January 16 – Prayers of Jesus

Read 1 Thessalonians 5:17

One thing that not a lot of people may not know about me is that I am very much an introvert. Sure, part of my job is being around people but that doesn’t mean it comes naturally to me. This past fall, Kelly, the kids and I went into the fair, as is customary for Wayne County residents. We weren’t more than 20 yards past the gate and I could feel my chest getting tight with anxiety.

It’s even worse when I have to talk in front of a lot of people.

One time, I led a portion of our Communion services here at Grace. I had written out what I was going to say and had rehearsed it over and over again. As I was sitting at the table getting ready to take the stage, I couldn’t help but think about the lights turning on and everyone turning from their tables to look at me. I was uneasy and sweating. It must have been obvious because Kelly leaned over and said, “Don’t worry, you’re going to be fine.”

As I walked on stage, I began to pray. As a pastor, your main goal, in communicating, is for people to see Jesus through you. You don’t want people to say, “Good job” but, instead, how God worked in their lives through your words.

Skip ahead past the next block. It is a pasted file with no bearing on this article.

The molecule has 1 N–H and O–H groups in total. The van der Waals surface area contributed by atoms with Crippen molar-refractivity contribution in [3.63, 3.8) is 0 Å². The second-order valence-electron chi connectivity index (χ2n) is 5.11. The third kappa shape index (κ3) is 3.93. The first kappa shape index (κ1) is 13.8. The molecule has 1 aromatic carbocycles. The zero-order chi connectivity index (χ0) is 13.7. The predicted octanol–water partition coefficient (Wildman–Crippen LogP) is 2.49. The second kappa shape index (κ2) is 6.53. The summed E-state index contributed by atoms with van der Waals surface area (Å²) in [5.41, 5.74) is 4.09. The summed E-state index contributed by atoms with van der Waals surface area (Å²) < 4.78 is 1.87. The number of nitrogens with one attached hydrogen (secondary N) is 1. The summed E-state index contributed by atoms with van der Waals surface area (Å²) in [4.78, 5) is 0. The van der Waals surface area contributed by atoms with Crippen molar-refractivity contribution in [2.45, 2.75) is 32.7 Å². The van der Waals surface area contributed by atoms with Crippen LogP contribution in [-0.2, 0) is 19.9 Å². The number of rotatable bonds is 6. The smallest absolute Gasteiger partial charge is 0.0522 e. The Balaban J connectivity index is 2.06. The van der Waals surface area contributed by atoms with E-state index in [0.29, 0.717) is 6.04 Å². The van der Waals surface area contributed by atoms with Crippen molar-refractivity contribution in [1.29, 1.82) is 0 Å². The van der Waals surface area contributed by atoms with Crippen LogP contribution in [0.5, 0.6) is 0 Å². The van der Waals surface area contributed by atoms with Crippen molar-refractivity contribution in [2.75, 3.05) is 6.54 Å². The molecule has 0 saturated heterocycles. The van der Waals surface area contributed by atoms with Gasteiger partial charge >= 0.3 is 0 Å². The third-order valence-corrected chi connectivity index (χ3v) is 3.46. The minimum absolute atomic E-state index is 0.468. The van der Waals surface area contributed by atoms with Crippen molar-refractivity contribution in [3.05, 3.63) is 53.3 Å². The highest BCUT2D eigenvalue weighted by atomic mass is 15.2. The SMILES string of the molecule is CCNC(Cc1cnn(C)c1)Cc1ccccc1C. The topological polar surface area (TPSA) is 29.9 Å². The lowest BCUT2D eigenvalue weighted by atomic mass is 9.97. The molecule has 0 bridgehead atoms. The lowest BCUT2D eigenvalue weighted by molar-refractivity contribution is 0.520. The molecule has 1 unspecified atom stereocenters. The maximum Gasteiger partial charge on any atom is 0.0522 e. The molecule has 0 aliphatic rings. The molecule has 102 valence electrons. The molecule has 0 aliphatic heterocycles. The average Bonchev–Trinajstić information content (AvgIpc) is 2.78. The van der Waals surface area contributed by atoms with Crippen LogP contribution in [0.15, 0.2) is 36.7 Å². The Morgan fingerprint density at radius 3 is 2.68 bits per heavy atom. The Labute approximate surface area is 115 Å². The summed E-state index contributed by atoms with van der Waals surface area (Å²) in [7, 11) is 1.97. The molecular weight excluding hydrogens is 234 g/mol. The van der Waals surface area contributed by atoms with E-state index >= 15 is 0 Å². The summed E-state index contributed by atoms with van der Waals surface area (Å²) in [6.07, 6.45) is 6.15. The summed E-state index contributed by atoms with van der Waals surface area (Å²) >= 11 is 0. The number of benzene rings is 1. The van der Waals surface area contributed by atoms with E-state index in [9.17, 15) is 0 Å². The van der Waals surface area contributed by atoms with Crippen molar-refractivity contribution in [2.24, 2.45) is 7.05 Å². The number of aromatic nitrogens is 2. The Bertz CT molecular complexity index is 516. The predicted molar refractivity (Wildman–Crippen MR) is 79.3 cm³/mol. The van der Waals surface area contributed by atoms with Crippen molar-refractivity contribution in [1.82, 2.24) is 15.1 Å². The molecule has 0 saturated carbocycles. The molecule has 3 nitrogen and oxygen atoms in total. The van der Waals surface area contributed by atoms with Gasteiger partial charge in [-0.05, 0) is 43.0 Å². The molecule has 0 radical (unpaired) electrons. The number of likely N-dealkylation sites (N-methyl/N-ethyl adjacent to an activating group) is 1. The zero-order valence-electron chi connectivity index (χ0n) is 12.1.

I was trying to re-center my thinking as I went to the middle of the stage and, with trembling hands, set my notes on the table. I reached to my hip to turn on my mic and prayed the very simple words:

“Your words not mine, God”

Prayer is a very common practice for believers but it’s easily overlooked. In its simplest form, prayer is a conversation with God. However, rather than it being a common practice, we tend to only utilize it when we need something from God, as though He is a magic genie that is going to grant only a select number of wishes.

Rather, prayer should be used to help change our perspective. God has a holy perspective on life and prayer is you asking Him to realign your thinking.

It’s one thing to talk about our praying, but did you know that, throughout His time on earth, Jesus practiced the future words of Paul to continually pray?

Over the next several days, we are going to be studying some prayers of Jesus. Before we do, I want to challenge you to think of your own prayer life.

In what spirit do you pray? Is it to get something or to change your perspective to a holy one?

What do you most often find yourself praying for?

How often do you pray? Would you say that you are anywhere close to praying without ceasing?

Jake Lawson

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